My father joked that he needed to see it while visiting California so that he can causally drop an ‘Oh, Gandhi, I saw that when I was in the United States,’ when one of their many friends in Israel mentions having seen something in Paris, or in Stockholm. I had seen Gandhi the movie, so I just dropped them off. It was April, and yes, it was Sunday when Daylight Savings Time began.

You can guess the rest- I was clueless, and when I came to pick them up, I was told the second showing had started an hour before. The theatre let my father & his wife stay to see what they missed when they came in for the matinee, an hour after it started.

Gandhi, for your information, is a 191 minutes. Long enough to teach me a lesson.

But my neighbor’s kid is right. Because while in 1983 the time-change took place in April and November, it now seems to get closer and closer. This year we got a measly four-months taste of standard time. Just as I was getting on top of how to manage the change in an elegant way, ‘they’ are at it. They can’t make up their mind as to when it starts or ends. A moving target.

Keep the masses confused and disoriented. From the mouth of babes.

Can you tell I’m suffering adjustment pains? Got to get some coffee.

Tuesday, March 6, 2012


To slightly paraphrase an old joke-

How many critique-group members does it take to screw in a light bulb?

Why does it *have* to be changed?

I have a few beta readers I adore. They offer to read and give feedback, asking for nothing in return. [I haven’t checked my bill box today yet. ;)] One of them referred to the tireless work he has done to improve my stories as ‘something worthwhile to do.’ I know there’s a special place in heaven for those who read pre-published manuscripts.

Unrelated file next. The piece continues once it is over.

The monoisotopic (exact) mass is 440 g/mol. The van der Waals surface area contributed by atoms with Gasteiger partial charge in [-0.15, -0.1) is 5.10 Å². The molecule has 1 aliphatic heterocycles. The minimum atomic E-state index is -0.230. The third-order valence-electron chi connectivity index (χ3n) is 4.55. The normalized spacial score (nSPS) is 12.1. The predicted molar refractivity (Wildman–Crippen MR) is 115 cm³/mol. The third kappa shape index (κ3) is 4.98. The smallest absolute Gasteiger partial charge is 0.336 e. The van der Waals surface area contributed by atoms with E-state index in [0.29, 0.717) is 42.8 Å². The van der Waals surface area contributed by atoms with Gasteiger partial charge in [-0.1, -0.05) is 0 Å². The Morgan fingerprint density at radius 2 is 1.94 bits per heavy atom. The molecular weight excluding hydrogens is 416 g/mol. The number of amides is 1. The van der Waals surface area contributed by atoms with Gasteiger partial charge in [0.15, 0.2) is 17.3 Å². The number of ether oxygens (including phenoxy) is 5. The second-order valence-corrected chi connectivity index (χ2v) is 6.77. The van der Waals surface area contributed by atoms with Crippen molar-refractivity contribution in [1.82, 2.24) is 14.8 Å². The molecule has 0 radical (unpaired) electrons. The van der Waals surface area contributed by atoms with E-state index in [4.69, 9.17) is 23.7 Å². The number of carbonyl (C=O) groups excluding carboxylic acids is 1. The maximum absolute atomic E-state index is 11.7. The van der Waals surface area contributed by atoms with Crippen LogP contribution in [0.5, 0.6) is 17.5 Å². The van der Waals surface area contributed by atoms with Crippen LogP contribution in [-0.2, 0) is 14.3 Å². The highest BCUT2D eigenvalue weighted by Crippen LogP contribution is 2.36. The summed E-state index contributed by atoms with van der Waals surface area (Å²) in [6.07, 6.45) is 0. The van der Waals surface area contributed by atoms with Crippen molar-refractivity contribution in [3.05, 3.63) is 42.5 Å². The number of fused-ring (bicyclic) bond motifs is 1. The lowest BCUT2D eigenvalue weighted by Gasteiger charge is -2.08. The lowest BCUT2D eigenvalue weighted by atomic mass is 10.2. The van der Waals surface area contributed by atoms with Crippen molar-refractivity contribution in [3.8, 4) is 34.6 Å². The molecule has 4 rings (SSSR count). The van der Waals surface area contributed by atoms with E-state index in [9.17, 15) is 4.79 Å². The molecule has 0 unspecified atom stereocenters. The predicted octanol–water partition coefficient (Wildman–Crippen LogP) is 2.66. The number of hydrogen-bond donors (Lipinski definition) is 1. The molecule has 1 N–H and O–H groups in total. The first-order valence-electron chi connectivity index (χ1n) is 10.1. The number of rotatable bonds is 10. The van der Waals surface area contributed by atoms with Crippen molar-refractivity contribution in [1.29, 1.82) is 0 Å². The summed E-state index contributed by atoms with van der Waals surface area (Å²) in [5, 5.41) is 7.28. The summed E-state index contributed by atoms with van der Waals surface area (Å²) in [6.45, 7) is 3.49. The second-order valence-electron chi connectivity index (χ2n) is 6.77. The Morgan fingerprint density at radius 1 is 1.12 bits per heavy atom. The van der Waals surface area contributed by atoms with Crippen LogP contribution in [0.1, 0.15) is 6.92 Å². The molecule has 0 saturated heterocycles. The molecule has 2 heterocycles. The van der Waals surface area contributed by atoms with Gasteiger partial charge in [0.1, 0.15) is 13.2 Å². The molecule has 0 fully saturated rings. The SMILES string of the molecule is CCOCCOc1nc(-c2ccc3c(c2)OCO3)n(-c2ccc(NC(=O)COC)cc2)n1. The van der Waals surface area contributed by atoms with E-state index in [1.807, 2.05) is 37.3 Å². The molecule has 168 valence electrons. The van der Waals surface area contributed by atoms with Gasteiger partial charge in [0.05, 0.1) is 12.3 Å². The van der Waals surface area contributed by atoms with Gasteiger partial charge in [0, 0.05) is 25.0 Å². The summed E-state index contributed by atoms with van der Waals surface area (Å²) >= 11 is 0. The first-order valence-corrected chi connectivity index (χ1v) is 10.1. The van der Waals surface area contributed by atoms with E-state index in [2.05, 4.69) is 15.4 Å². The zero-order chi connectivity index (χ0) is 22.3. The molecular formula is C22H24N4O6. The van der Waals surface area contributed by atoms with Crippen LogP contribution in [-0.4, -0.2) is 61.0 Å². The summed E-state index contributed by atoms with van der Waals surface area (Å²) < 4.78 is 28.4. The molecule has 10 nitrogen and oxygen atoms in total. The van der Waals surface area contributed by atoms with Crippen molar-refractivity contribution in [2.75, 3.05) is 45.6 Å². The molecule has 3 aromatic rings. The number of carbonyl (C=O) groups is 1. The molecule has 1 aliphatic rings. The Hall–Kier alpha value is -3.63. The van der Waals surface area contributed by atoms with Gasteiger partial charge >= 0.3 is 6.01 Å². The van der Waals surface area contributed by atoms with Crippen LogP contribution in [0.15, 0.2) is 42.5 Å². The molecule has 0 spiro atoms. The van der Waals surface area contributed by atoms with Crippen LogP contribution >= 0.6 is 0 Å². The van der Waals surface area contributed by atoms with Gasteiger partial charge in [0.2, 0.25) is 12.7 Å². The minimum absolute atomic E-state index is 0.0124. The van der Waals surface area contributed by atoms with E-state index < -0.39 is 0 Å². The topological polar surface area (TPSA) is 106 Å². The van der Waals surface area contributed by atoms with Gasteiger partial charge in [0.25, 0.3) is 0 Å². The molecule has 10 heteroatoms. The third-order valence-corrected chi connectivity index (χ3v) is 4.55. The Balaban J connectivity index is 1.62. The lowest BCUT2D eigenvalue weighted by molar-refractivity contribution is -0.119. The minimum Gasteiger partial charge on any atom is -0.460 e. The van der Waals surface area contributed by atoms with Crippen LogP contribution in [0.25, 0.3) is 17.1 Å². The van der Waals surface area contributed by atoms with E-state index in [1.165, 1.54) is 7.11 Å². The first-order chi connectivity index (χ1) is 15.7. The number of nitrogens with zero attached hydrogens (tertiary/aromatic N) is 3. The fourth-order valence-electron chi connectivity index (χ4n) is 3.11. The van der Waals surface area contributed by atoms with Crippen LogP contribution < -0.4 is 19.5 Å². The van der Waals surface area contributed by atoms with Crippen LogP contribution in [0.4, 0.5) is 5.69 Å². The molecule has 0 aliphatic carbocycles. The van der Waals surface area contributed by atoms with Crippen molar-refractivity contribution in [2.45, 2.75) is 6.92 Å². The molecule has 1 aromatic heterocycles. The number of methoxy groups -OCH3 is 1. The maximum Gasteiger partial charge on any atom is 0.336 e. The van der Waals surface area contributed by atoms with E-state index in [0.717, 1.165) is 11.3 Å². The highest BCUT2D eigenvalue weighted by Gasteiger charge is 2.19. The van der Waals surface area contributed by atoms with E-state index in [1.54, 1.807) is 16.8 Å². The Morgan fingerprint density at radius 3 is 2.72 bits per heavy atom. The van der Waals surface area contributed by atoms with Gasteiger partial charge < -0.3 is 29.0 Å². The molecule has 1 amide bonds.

Critique groups are different. Writers helping each other improve, with the understanding that as much as you get, you will also give. I belong to one such group, and eight of us take turns each week giving feedback to one member’s story.

I do well with my beta readers, because I get each as a single review. I have time to think about it, and consider what to accept and what to pass on. I set it aside and get back to the reader’s suggestions again and again, until I feel I have gotten the last drop of help. I can also return to the reader and ask questions and re-visit the story after implementing some of the changes. To be honest, I rarely do this. I almost always ‘see’ what they suggest or I don’t ‘see’ it. But knowing I can come back sets me into relaxed openness, and makes a fruitful revision.

It is different with a critique group. My experience with mine, getting seven sets of suggestions all in one week, can be overwhelming. “Why,” I find myself asking, “is it this particular critique is the only one to see it?” Sniff-sniff. “Why do two think this is a strong sentence, their favorite, and two others think it should be deleted?” Humph.

Never one to ‘just go by the majority,’ I have to consider each on its own. That’s a lot to look at all at once.

So I developed a strategy, which works for me. I read each quickly as it comes in. I highlight what strikes me as entirely valid. Then I set it aside. All of them. Seven hard copies of critiques sit in a folder, quietly waiting.

A week later I will re-visit them one at a time, with at least a day between visits. I will copy the suggestions I want to consider onto a fresh document. When the visiting round is over, I will look at the copied suggestions and work from there. I will not look back at all I have chosen not to implement for now. There is such a thing as ‘too many cooks.’
And I remind myself I am the master chef. It has to taste good to me.